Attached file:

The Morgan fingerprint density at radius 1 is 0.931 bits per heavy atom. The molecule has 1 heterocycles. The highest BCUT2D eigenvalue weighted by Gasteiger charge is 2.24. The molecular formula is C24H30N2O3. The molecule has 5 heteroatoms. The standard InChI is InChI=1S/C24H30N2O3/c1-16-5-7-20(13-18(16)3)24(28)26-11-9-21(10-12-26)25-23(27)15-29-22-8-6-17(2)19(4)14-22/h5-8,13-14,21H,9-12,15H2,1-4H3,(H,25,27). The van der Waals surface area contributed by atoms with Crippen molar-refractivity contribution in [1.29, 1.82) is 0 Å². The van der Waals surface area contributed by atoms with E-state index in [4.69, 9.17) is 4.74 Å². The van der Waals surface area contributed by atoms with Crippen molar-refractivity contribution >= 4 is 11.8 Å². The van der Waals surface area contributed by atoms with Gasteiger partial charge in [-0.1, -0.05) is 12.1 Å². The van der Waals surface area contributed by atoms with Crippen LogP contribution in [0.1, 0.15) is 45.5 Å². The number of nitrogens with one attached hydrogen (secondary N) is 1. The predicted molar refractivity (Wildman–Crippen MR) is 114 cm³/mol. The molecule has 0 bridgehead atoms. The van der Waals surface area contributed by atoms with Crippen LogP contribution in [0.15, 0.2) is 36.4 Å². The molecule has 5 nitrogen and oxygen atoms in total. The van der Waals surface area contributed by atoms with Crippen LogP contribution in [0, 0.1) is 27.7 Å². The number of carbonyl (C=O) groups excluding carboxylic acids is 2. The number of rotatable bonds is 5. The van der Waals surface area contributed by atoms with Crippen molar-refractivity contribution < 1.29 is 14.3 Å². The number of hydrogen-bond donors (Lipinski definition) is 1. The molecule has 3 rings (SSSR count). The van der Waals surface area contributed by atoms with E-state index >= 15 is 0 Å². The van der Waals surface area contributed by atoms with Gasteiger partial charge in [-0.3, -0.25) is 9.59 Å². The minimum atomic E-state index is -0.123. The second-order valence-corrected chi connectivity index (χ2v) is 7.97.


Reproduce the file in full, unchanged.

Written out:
The Morgan fingerprint density at radius 1 is 0.931 bits per heavy atom. The molecule has 1 heterocycles. The highest BCUT2D eigenvalue weighted by Gasteiger charge is 2.24. The molecular formula is C24H30N2O3. The molecule has 5 heteroatoms. The standard InChI is InChI=1S/C24H30N2O3/c1-16-5-7-20(13-18(16)3)24(28)26-11-9-21(10-12-26)25-23(27)15-29-22-8-6-17(2)19(4)14-22/h5-8,13-14,21H,9-12,15H2,1-4H3,(H,25,27). The van der Waals surface area contributed by atoms with Crippen molar-refractivity contribution in [1.29, 1.82) is 0 Å². The van der Waals surface area contributed by atoms with E-state index in [4.69, 9.17) is 4.74 Å². The van der Waals surface area contributed by atoms with Crippen molar-refractivity contribution >= 4 is 11.8 Å². The van der Waals surface area contributed by atoms with Gasteiger partial charge in [-0.1, -0.05) is 12.1 Å². The van der Waals surface area contributed by atoms with Crippen LogP contribution in [0.1, 0.15) is 45.5 Å². The number of nitrogens with one attached hydrogen (secondary N) is 1. The predicted molar refractivity (Wildman–Crippen MR) is 114 cm³/mol. The molecule has 0 bridgehead atoms. The van der Waals surface area contributed by atoms with Crippen LogP contribution in [0.15, 0.2) is 36.4 Å². The molecule has 5 nitrogen and oxygen atoms in total. The van der Waals surface area contributed by atoms with Crippen LogP contribution in [0, 0.1) is 27.7 Å². The number of carbonyl (C=O) groups excluding carboxylic acids is 2. The number of rotatable bonds is 5. The van der Waals surface area contributed by atoms with Crippen molar-refractivity contribution < 1.29 is 14.3 Å². The number of hydrogen-bond donors (Lipinski definition) is 1. The molecule has 3 rings (SSSR count). The van der Waals surface area contributed by atoms with E-state index >= 15 is 0 Å². The van der Waals surface area contributed by atoms with Gasteiger partial charge in [-0.3, -0.25) is 9.59 Å². The minimum atomic E-state index is -0.123. The second-order valence-corrected chi connectivity index (χ2v) is 7.97.